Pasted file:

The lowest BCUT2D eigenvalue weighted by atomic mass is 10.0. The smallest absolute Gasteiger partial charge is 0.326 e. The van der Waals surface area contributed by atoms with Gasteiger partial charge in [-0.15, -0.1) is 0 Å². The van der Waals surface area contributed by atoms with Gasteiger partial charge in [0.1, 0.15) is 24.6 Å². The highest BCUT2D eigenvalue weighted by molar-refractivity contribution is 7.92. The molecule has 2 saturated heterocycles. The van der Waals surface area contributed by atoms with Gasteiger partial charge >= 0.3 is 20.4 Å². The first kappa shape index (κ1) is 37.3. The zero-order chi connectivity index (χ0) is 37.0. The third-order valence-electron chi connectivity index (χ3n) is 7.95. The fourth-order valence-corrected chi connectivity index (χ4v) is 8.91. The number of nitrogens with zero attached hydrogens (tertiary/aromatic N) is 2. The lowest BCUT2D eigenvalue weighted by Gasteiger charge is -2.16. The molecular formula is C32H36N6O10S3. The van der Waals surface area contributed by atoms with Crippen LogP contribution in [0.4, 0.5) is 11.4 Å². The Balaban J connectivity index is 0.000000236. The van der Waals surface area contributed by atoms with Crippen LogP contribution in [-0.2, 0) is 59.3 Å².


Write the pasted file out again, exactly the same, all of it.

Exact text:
The lowest BCUT2D eigenvalue weighted by atomic mass is 10.0. The smallest absolute Gasteiger partial charge is 0.326 e. The van der Waals surface area contributed by atoms with Gasteiger partial charge in [-0.15, -0.1) is 0 Å². The van der Waals surface area contributed by atoms with Gasteiger partial charge in [0.1, 0.15) is 24.6 Å². The highest BCUT2D eigenvalue weighted by molar-refractivity contribution is 7.92. The molecule has 2 saturated heterocycles. The van der Waals surface area contributed by atoms with Gasteiger partial charge >= 0.3 is 20.4 Å². The first kappa shape index (κ1) is 37.3. The zero-order chi connectivity index (χ0) is 37.0. The third-order valence-electron chi connectivity index (χ3n) is 7.95. The fourth-order valence-corrected chi connectivity index (χ4v) is 8.91. The number of nitrogens with zero attached hydrogens (tertiary/aromatic N) is 2. The lowest BCUT2D eigenvalue weighted by Gasteiger charge is -2.16. The molecular formula is C32H36N6O10S3. The van der Waals surface area contributed by atoms with Crippen LogP contribution in [0.4, 0.5) is 11.4 Å². The Balaban J connectivity index is 0.000000236. The van der Waals surface area contributed by atoms with Crippen LogP contribution in [-0.2, 0) is 59.3 Å².